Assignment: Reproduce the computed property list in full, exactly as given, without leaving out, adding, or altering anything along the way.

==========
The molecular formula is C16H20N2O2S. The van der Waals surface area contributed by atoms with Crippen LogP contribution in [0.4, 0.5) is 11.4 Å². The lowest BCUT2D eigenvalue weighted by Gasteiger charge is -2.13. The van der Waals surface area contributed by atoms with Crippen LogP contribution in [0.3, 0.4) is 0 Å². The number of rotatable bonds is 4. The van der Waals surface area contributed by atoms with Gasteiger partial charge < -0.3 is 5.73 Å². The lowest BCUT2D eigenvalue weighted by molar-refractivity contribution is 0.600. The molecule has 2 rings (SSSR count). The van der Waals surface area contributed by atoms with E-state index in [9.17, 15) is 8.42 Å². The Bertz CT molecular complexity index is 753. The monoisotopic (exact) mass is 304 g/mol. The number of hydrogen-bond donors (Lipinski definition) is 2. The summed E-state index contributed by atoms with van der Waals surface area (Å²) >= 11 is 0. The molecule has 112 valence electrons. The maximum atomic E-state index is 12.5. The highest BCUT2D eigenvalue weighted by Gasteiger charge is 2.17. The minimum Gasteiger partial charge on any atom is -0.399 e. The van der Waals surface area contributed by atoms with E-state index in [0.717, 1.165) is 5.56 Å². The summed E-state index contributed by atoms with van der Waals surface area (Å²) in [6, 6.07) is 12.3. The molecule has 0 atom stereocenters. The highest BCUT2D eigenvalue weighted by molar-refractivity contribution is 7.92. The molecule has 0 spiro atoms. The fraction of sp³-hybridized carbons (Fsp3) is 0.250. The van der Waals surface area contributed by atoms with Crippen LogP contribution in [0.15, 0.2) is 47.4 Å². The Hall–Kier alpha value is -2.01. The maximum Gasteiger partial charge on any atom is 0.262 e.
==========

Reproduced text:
The molecular formula is C16H20N2O2S. The van der Waals surface area contributed by atoms with Crippen LogP contribution in [0.4, 0.5) is 11.4 Å². The lowest BCUT2D eigenvalue weighted by Gasteiger charge is -2.13. The van der Waals surface area contributed by atoms with Crippen LogP contribution in [0.3, 0.4) is 0 Å². The number of rotatable bonds is 4. The van der Waals surface area contributed by atoms with Gasteiger partial charge < -0.3 is 5.73 Å². The lowest BCUT2D eigenvalue weighted by molar-refractivity contribution is 0.600. The molecule has 2 rings (SSSR count). The van der Waals surface area contributed by atoms with E-state index in [9.17, 15) is 8.42 Å². The Bertz CT molecular complexity index is 753. The monoisotopic (exact) mass is 304 g/mol. The number of hydrogen-bond donors (Lipinski definition) is 2. The summed E-state index contributed by atoms with van der Waals surface area (Å²) >= 11 is 0. The molecule has 112 valence electrons. The maximum atomic E-state index is 12.5. The highest BCUT2D eigenvalue weighted by Gasteiger charge is 2.17. The minimum Gasteiger partial charge on any atom is -0.399 e. The van der Waals surface area contributed by atoms with E-state index in [0.717, 1.165) is 5.56 Å². The summed E-state index contributed by atoms with van der Waals surface area (Å²) in [6, 6.07) is 12.3. The molecule has 0 atom stereocenters. The highest BCUT2D eigenvalue weighted by molar-refractivity contribution is 7.92. The molecule has 0 spiro atoms. The fraction of sp³-hybridized carbons (Fsp3) is 0.250. The van der Waals surface area contributed by atoms with Crippen LogP contribution in [0.15, 0.2) is 47.4 Å². The Hall–Kier alpha value is -2.01. The maximum Gasteiger partial charge on any atom is 0.262 e.